This will be my 7th and last but not least (for you gear heads) post on the John Wayne Pioneer Trail bikepacking trip. (However I may try to put together a quick list of the essential planning and route notes in an 8th post if people are interested).
In this post I’ll go over exactly what I carried with me on the trip and how my bike was set up. Thanks again for following along and I hope to continue to blog about my new adventures.
Starting off here are some pics of my bike bag setup. The bags are from Bike Bag Dude from Australia. Their Facebook page is the most current for pics of the bags in use but you can also visit their website.
I highly advise you to check out Ergon Grips. No I’m repping them. I paid hard cash for them and they were worth every penny and then some. They give your palm that much needed support allowing you to reduce the pressure on your ulnar nerves, preventing numbness.
That gives you an idea of what the bike setup was like. It was pretty slick. I’d highly recommend this type of bike if you plan on riding the entire way. A cross/hybrid type bike may be doable but really I wouldn’t try it with anything less than a mountain bike with the widest tires you can fit, and preferably set up tubeless.
Next, I’ll start detailing what was in each bag. Here’s the entire kit layed out.
Here we have the front triange bag. For the most part I had these items in it.
- Jetboil Stove with gas canister and an extra just in case (The stove, integrated “pot” and full gas cartridge weighs 592g)
- 2 extra 27.5 tubes and an extra 2oz bottle of Stans fluid (next time I’d bring 2)
- Crank Brothers High/Low volume Pump, patch kit courtesy of NWBIC, 2 tire levers, zip ties, duct tape wrapped around a lighter, extra chain links, master link, Hayes disc brake pad reset tool and a small bottle of lube.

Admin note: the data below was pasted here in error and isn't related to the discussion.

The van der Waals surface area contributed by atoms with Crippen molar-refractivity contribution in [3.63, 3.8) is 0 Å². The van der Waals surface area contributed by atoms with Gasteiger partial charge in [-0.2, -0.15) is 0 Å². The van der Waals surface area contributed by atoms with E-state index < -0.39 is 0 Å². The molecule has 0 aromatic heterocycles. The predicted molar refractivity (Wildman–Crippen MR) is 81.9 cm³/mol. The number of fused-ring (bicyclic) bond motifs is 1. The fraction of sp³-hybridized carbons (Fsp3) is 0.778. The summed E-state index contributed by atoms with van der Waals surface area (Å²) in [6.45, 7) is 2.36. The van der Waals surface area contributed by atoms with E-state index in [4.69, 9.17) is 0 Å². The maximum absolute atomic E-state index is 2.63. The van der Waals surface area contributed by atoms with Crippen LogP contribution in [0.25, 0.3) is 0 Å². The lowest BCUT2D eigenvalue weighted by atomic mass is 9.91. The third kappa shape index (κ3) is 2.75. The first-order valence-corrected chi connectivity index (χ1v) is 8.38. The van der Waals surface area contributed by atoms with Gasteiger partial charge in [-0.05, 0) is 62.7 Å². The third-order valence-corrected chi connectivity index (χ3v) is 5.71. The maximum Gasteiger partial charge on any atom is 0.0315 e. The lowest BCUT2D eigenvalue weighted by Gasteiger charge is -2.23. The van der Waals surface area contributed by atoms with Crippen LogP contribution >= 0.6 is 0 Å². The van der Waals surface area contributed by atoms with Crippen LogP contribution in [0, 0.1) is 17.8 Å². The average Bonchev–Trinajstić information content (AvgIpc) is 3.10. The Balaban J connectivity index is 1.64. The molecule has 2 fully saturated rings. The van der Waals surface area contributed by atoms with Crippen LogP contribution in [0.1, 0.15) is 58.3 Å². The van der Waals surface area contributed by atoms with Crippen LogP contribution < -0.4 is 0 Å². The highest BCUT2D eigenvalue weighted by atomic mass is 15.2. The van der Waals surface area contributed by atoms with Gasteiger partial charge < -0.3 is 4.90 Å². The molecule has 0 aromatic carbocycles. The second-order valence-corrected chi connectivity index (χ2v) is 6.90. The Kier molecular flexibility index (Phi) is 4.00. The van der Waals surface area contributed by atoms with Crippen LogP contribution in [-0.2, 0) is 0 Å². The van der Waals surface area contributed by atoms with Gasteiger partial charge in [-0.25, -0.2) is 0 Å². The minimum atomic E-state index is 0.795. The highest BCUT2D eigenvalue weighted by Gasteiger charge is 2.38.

- Sawyer Mini water filter and fill bag, sunscreen, headlamp, rear blinky,Anker 21000 mah battery pack which lasted for 4 days charging my phone/camera and Inreach, snakebite kit and directions for the Deloreme Inreach and maps.
- TP and wetwipes in a ziplock
The Bar Roll was another very important bag to the system carrying my entire sleep system cleanly off the handlebars.
- Sleeping bag -Mtn Hardwear Mtn Speed 32 850 Qsheild down (super light and packable at 1lb!)
- Tent-Big Agnes Copper Spur UL 1. Super sweet fast free standing tent at just over 2lbs. I really don’t see why people bother with bivy sacks these days…..(I kept the rainfly in a seperate Sea to Summit Ultra Sil compression bag. These are all featherlight XXS bags fyi)
- Full Length Cascades Designs Neo Air which weighs nothing…thing is noisy though!!
One trusty found horse shoe pointed up to catch the good luck. It was worth it’s weight in gold…The seatbag was yet another big player. It allowed for me to carry all my clothing tucked behind out of the way and also detached easily at night to bring into the tent.
- Mountian Hardwear Ghost Whisperer 850 Q shield down hooded down jacket. One invaluable tool and doubles as a pillow! (Used multiple times a day)
- Marmot Super Mica rain jacket (uesed once, on 1st day) and beanie hat (perfect for evenings and sleeping
- Komperdell Alpine seamless welded neoprene gloves (never used them)
- Packtowel and large contractors garbage bag
- Two button up synthetic shirts, wool ski socks, 4 pairs of cycling socks and an Icebreaker merino wool t and shorts to sleep in.
- And a backup ziplock with TP, just in case the trail food get’s the best of you…
- The “Garage” top tube bag and Chaff Bags held the electronics, extra water, lube, multi tool, Delorme In Reach navigator, phone, sunscreen, sunglasses, hankie, extra food and snacks for the day plus misc shell casings I found….Hey, I’m like a crow. I pick up shiny things.
- The Backpack was something we both wanted to not bring but for a fall trip with issues with water we just couldn’t risk it. I carried a full water bladder, extra straps, dehydrated meals, Starbucks VIA instand coffee, an REI inflateable seat (which got used once but was worth it)
- Bathroom bag had Chamois Butter cream (for the rear end and rubby bits, toothbrush and toothpaste, deoderant, lotion, contact stuff and extra eyes, cough drops (since cold mornings and snoring all night can really do a number on your throat lol), Tylenol and Ibuprofen and ear plugs.
- Here is what I wore every day.
- Or softshell pants. I have thousands of miles on these things. They are water resistant and I’ve worn them in 20 below in Alaska. Dirty old school Shimano cycling shoes, Cracked Giro helmet, old nasty gloves with holes in them, cycling inner shorts and my favorite new “hillbilly” wet suit button up short sleeve cotton shirt…..man I loved that shirt 🙂
Thanks for following along! Till next time……
You can read about the entire JWPT trip starting here and more about the making of my frame here